Last month, during the Future of Media event in London, Dara Nasr (MD, Twitter – the social media platform), Bhavesh Patel (Head of Media in the UK and Europe, Sky – the broadcasting and telecommunications giant), Beth Freedman (CEO, Dentsu – an international advertising and public relations company), and Karen Stacey (CEO, Digital Cinema Media – an advertising company supplying cinema ads to Cineworld, Odeon and Vue), sat down to discuss changes in the advertising landscape spurred on by the pandemic, and how marketers have responded to challenges and opportunities in this new era of business and media.
The conversation began with a reflection on how the pandemic affected brands and the advertising trade. Patel emphasised the deficit of initial insight which could help brands navigate uncharted territory. He said: “I think the pandemic for many clients was tough, and rightly so. You didn’t know whether to stick or twist. There was little to no insight into how you deal with spending during a crisis.” Freedman highlighted the difficulties facing certain brands, when greater ad spend could not translate into increased sales in the short-term. Automotive manufacturers, for example, faced the dilemma of needing to maintain their brand, but simultaneously, retailers were closed, customers could not test-drive vehicles, and consequently, ad spend would have little effect on car sales. She posed an important question: what do marketers do when they can’t simply spend in order to sell product?
Happily, the plummeting of ad spend appeared to have been a short-term phenomenon. Grimmer referenced the recent WARC report that showed strong recovery for the UK ad trade, with spending on advertising reaching £7.7B in Q2 2021 – an increase of 86.5% from the previous year. He asked the panelists what factors they believed drove this remarkable bounce back. Nasr said that, while spending on Twitter by media buyers in Q2 2020 took a nosedive, the recovery was much quicker than he had anticipated.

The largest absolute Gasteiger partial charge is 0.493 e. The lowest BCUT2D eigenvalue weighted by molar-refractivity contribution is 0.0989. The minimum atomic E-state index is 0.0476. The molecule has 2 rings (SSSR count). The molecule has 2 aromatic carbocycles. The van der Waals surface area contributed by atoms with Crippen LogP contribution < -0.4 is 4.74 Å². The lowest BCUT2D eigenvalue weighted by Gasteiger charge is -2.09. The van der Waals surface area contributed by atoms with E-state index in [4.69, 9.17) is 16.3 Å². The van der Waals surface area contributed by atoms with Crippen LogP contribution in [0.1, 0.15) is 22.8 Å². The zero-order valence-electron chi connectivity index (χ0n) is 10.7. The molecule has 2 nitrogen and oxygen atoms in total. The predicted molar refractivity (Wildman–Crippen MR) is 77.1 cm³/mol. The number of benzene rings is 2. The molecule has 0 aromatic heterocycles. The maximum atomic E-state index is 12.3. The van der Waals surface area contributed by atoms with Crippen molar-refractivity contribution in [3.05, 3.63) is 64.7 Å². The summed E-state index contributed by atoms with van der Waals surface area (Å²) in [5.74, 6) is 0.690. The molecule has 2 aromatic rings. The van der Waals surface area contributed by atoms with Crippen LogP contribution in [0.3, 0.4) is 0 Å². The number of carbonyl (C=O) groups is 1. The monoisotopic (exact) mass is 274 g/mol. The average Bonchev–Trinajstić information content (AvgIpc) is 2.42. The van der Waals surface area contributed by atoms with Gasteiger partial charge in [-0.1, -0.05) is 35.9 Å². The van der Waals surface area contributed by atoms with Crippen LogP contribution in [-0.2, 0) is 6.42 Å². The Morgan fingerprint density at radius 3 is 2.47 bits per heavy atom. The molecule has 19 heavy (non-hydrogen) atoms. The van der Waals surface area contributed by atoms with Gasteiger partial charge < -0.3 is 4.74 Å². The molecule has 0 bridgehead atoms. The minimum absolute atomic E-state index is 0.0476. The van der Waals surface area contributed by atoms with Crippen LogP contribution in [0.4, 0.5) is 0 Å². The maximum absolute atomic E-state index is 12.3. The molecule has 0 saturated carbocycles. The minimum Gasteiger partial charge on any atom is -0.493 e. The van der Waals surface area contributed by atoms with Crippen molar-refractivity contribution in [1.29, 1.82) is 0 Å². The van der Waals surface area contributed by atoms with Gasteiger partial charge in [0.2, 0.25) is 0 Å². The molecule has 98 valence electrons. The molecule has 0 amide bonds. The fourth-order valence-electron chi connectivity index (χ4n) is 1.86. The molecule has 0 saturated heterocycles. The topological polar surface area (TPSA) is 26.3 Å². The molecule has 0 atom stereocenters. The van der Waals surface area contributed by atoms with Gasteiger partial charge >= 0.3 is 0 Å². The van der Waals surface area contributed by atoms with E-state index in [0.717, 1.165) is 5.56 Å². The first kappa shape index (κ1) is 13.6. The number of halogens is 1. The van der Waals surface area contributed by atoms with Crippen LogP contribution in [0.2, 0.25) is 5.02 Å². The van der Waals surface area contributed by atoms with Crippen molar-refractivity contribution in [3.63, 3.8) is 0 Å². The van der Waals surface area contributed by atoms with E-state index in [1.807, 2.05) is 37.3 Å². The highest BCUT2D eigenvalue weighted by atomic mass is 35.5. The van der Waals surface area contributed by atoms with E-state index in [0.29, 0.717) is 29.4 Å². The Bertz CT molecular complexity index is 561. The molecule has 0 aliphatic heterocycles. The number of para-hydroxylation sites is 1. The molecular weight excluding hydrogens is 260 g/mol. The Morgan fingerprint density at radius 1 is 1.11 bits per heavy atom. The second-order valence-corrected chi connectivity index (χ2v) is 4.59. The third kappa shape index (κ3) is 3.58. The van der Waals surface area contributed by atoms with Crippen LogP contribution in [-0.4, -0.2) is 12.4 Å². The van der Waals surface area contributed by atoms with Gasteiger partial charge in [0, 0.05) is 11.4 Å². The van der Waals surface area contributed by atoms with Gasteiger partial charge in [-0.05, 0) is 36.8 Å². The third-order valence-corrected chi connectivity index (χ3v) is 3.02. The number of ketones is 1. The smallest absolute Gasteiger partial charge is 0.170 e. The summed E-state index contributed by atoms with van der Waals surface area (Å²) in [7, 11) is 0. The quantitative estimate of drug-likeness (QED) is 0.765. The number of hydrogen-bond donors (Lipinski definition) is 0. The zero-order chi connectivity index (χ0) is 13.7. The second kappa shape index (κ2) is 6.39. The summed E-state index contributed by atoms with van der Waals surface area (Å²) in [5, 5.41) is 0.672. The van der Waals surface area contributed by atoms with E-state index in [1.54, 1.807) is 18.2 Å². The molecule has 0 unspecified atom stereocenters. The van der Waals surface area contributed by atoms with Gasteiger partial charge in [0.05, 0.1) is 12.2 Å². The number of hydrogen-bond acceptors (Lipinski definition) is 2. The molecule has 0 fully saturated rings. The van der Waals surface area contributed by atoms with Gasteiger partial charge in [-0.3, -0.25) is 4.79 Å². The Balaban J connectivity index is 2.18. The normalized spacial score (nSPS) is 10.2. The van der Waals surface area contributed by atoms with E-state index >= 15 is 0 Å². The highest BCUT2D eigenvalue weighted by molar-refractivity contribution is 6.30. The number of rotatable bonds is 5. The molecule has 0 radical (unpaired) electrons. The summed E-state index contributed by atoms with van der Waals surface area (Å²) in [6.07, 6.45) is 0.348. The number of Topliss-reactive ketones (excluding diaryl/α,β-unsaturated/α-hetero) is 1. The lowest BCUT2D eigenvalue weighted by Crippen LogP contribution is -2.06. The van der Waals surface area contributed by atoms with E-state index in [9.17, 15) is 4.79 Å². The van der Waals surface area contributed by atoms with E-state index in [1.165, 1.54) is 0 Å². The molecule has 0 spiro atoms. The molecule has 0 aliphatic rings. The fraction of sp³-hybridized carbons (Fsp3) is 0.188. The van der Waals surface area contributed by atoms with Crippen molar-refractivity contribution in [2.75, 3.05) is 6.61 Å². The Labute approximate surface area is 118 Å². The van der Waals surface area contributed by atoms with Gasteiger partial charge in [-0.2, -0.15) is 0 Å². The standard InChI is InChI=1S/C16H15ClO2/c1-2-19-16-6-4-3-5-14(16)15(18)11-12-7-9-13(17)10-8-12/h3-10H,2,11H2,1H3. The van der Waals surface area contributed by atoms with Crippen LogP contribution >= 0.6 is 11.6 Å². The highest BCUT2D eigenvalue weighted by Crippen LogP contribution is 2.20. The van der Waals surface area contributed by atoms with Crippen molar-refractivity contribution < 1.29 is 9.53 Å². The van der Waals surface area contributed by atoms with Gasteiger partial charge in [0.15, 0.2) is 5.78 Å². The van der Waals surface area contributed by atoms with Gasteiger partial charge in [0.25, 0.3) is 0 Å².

One reason for this was brands’ greater access to information, insight, data and established econometric tools. This gave advertisers more confidence to spend, as well as time to test and experiment with advertising strategies in new market conditions. Another factor was the trade’s dawning realisation that there did not appear to be an end to the pandemic in sight, and no one was sure when the global economy would return to a state of normality.
Patel echoed this point, speculating that a greater number of companies understood that constricting their marketing budgets would have long-term detrimental effects on brand health. In the case of Sky Broadband, he said, “We haven’t been on brand for a year, so we knew if we continued, it would be a big problem.” Freedman recalled how the “fear of silence” became felt acutely not only by marketers, but the C-suite, who recognised that while savings could be achieved easily by cutting ad spend, the performance of their brands in the long term might be endangered.
Aside from the fear of silence, Patel explained that ad spend increased partly because the media cash that brands would have usually spent, but had saved instead, was released into the market as the pandemic progressed, and media buyers had access to lower entry points. He also praised marketing teams for building the case that ad spend during a crisis, when other brands are more reluctant to invest, gives initiative-taking brands a disproportionate share of voice in the market.
The view that advertising is an investment and not a cost was perhaps put most emphatically by Stacey, especially in the case of brands who are not only attempting to secure market share, but also to create a market from scratch. She said, “We should be arguing with FDs [Finance Directors] that the amount of money spent on advertising launch should be discounted over a certain amount of years like any CapEx. That’s a job for all of us.”
In October last year, Nielsen – a data and market measurement firm – released a report estimating that, on average, it takes companies three to five years to recover equity lost because of halted advertising, and long-term revenue can drop 2% for every quarter a brand continues to stay silent.